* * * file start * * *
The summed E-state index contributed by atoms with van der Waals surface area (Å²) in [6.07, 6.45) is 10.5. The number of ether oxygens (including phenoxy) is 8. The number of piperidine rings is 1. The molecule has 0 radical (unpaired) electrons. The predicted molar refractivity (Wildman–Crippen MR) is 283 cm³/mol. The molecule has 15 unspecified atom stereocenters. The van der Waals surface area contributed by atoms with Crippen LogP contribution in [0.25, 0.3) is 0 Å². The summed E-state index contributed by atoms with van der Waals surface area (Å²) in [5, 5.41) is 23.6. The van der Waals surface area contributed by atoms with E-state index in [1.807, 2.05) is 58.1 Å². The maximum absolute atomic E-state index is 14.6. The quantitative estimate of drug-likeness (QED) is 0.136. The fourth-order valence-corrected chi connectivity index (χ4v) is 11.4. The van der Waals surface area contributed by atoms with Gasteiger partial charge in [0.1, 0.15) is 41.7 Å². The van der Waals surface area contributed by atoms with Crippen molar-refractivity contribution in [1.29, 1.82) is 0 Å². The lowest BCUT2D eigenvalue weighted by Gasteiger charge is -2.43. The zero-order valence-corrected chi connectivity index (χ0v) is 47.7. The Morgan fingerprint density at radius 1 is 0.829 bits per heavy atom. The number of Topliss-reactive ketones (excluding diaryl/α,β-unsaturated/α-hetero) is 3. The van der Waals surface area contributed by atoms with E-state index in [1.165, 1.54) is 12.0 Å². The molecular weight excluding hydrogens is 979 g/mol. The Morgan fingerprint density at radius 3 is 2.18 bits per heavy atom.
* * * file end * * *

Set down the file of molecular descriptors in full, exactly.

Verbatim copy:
The summed E-state index contributed by atoms with van der Waals surface area (Å²) in [6.07, 6.45) is 10.5. The number of ether oxygens (including phenoxy) is 8. The number of piperidine rings is 1. The molecule has 0 radical (unpaired) electrons. The predicted molar refractivity (Wildman–Crippen MR) is 283 cm³/mol. The molecule has 15 unspecified atom stereocenters. The van der Waals surface area contributed by atoms with Crippen LogP contribution in [0.25, 0.3) is 0 Å². The summed E-state index contributed by atoms with van der Waals surface area (Å²) in [5, 5.41) is 23.6. The van der Waals surface area contributed by atoms with E-state index in [1.807, 2.05) is 58.1 Å². The maximum absolute atomic E-state index is 14.6. The quantitative estimate of drug-likeness (QED) is 0.136. The fourth-order valence-corrected chi connectivity index (χ4v) is 11.4. The van der Waals surface area contributed by atoms with Gasteiger partial charge in [0.1, 0.15) is 41.7 Å². The van der Waals surface area contributed by atoms with Crippen molar-refractivity contribution in [1.29, 1.82) is 0 Å². The lowest BCUT2D eigenvalue weighted by Gasteiger charge is -2.43. The zero-order valence-corrected chi connectivity index (χ0v) is 47.7. The Morgan fingerprint density at radius 1 is 0.829 bits per heavy atom. The number of Topliss-reactive ketones (excluding diaryl/α,β-unsaturated/α-hetero) is 3. The van der Waals surface area contributed by atoms with E-state index in [1.165, 1.54) is 12.0 Å². The molecular weight excluding hydrogens is 979 g/mol. The Morgan fingerprint density at radius 3 is 2.18 bits per heavy atom.